In the world of gardening, it is not uncommon to have similar plants. Philodendron and pothos are some of these plants. Over the years, we have heard people make complaints about how they picked one for the other, especially beginner gardeners.
Yes, the plants are that similar. Some people assume they are the same plants, others admit there are differences, and however, they cannot identify the differences between them. We know how stressful it is not to pick one instead of the other, so we will be helping you with all you need to know to identify the differences between pothos and philodendron plants.
Pothos and philodendron vining varieties are two popular houseplants, which have many things in common. One of which is their family, the two plants are from the same family of Araceae, they are both climbers, they look great on hanging baskets, they have glossy leaves, their leaves are heart-shaped and they have similar growth requirements and patterns.
With these similarities listed, it feels like there can be no other differences between pothos and philodendron, however, there are! You only need to look a little, beyond all you can see to identify these differences. Seeing how much this will mean to you, we have provided a list of important things to note to identify pothos and philodendron differences.
Differences Between Pothos And Philodendrons
Regardless of the similarities that pothos and philodendron have, there are differences with which one can be known from the other. These differences are in their texture, leaf shape, growth habit, taxonomy, etc.
1. Leaf Shape And Texture
Identifying their leaves shape is one of the most obvious and easy ways to tell the plants apart. The philodendron leaf forms a more defined heart shape, with a thin and soft texture. However, pothos has large thick leaves; It also has a waxy feel and has bumpy appearances on the leaves. You will also notice some differences where the petiole connects to the leaf base. While the base of the philodendron plant is curved inward, the pothos’ base is relatively straight.
2. Taxonomy And Location
Before you get confused, taxonomy is a word that is used to describe the naming of plants by botanists. It is the classification of biological organisms into various genera and families. Considering pothos and philodendron, these two different plants belong to separate genera. While pothos belongs to the Epipremnum genus, philodendron belongs to the philodendron genus.
However, they both do exist under the same family- the Aroids family (Araceae). Apart from their names, these two plants do not originate from the same place. While pothos is known to have originated from Southeast Asia, the tropical jungles, the philodendron originates from South America, Central America, and the West Indies.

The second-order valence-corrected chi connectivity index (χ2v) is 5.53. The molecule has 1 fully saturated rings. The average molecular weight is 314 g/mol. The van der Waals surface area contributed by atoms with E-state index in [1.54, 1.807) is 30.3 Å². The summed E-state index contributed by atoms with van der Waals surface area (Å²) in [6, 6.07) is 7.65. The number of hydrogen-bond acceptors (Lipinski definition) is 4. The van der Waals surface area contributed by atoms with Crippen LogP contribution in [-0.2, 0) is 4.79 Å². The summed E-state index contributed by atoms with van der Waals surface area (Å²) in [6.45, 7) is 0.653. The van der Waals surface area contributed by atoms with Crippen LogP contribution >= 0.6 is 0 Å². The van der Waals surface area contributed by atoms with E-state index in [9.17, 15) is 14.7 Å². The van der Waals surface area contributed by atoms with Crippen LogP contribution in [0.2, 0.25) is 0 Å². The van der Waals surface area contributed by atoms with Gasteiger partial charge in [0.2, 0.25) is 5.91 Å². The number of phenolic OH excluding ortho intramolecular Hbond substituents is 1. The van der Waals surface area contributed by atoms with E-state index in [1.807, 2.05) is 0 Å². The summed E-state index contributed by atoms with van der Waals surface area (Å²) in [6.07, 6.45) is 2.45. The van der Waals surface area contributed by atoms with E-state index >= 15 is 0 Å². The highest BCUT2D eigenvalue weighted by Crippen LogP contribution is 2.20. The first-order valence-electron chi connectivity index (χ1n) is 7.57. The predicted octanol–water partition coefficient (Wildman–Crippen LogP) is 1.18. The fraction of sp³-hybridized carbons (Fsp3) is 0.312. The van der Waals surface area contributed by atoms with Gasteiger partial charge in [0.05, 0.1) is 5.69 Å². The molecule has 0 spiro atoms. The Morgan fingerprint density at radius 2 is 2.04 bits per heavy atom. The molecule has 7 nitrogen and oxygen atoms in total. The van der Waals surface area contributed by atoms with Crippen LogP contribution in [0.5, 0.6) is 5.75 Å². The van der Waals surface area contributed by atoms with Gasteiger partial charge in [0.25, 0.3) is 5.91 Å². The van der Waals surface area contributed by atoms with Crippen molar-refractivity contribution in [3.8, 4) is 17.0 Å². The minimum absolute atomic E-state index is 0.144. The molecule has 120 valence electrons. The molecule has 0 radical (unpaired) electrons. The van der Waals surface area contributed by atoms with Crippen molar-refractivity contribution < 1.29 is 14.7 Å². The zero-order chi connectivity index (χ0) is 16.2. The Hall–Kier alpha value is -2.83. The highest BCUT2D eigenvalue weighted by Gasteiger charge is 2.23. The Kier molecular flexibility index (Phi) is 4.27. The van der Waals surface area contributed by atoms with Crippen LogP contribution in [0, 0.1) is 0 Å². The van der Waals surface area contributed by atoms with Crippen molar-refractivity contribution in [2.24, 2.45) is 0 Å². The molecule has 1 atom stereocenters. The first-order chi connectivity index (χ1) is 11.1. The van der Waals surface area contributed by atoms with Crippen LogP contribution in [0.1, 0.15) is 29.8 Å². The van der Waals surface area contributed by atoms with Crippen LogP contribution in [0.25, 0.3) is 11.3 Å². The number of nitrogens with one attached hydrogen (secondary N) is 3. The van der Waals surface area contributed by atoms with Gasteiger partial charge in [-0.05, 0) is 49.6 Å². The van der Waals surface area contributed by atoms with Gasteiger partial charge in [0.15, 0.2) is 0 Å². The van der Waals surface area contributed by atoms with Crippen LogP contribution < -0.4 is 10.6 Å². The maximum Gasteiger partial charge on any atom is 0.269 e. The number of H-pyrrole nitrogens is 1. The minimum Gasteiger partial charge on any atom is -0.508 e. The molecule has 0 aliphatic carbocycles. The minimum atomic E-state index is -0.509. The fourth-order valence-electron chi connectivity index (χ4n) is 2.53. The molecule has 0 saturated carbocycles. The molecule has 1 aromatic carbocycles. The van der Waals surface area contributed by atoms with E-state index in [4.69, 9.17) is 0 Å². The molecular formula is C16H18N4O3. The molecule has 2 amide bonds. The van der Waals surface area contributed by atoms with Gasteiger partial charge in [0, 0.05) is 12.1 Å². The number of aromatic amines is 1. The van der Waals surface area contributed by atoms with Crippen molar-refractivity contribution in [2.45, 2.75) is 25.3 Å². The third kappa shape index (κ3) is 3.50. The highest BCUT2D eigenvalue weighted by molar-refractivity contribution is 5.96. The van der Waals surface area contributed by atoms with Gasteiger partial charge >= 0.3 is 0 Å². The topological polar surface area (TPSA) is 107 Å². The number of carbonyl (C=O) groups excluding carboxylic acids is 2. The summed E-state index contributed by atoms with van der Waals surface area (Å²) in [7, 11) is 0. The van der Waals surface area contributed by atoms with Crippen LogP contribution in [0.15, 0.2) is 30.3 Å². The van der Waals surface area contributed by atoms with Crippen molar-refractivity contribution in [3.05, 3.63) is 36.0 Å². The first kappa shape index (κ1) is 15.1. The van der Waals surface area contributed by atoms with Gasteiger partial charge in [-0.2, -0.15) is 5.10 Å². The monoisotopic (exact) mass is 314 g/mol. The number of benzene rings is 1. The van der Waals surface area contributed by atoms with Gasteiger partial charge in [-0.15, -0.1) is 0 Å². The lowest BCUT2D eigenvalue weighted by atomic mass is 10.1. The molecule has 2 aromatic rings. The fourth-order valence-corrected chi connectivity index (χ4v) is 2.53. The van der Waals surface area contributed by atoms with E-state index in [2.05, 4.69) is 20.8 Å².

3. Aerial Roots And Petioles
The aerial roots and petioles are also parts of the plants where differences can be seen. Although both of them have aerial roots that are aggressive and allows for the plants to climb and also take up nutrients from the air, the pothos can be seen with only one big aerial root per node. While the philodendron has more than one (2-6) small aerial roots per node.
The aerial roots of the philodendron also tend to look rough and wild. Looking at the stem of both plants, we can identify that the stem of pothos is thicker than that of the philodendron; they are also not of the same shade. Philodendron’s stems are often greenish-brown in color. The petiole of the philodendron seems to be more rounded and also thinner than the pothos.
4. Growth Habit And New Foliage
The growth process of each leaf can also be pointed at as a difference between both plants. When a new leaf is growing on the philodendron, it usually comes from the cataphylls, the cataphylls are small leaves that appear around the new growth and protect it as it develops, the cataphylls stay around the leaf until the leaf is properly grown, and then the cataphyll dries and falls off.
The case is not the same for pothos as it doesn’t grow this way. The pothos new leaf grows and unfurls from a fallen leaf. Also, new leaves of the philodendron have a pink or brownish tint and later natures into their original color; however, pothos new leaves only are a lighter shade than the other leaves of the plant.
4. Growing Differences
Although both plants have similar growth requirements i.e. Light, water, soil. There are however slight changes in these requirements that not a lot of people are aware of. The first one to note is that although both can tolerate low light, pothos easily adapts to low light more than the philodendron. Philodendron can become leggy faster than the pothos when it doesn’t receive proper lighting.
It will also begin to grow small leaves than usual. Although pothos also gets leggy, it is not as quick as the philodendron. In propagation, pothos is an easy plan to propagate, compare to philodendron, pothos is also more drought-tolerant than philodendron.
It has almost become a common thing that these plants will be mixed up; there are also other plants that many people have thought resembles pothos and philodendron, especially from the aroid family, such as the scandipsus pictus.
You must be able to identify beyond the surface what each plant is. We hope that this article has been helpful and you can now tell the differences between pothos and philodendron.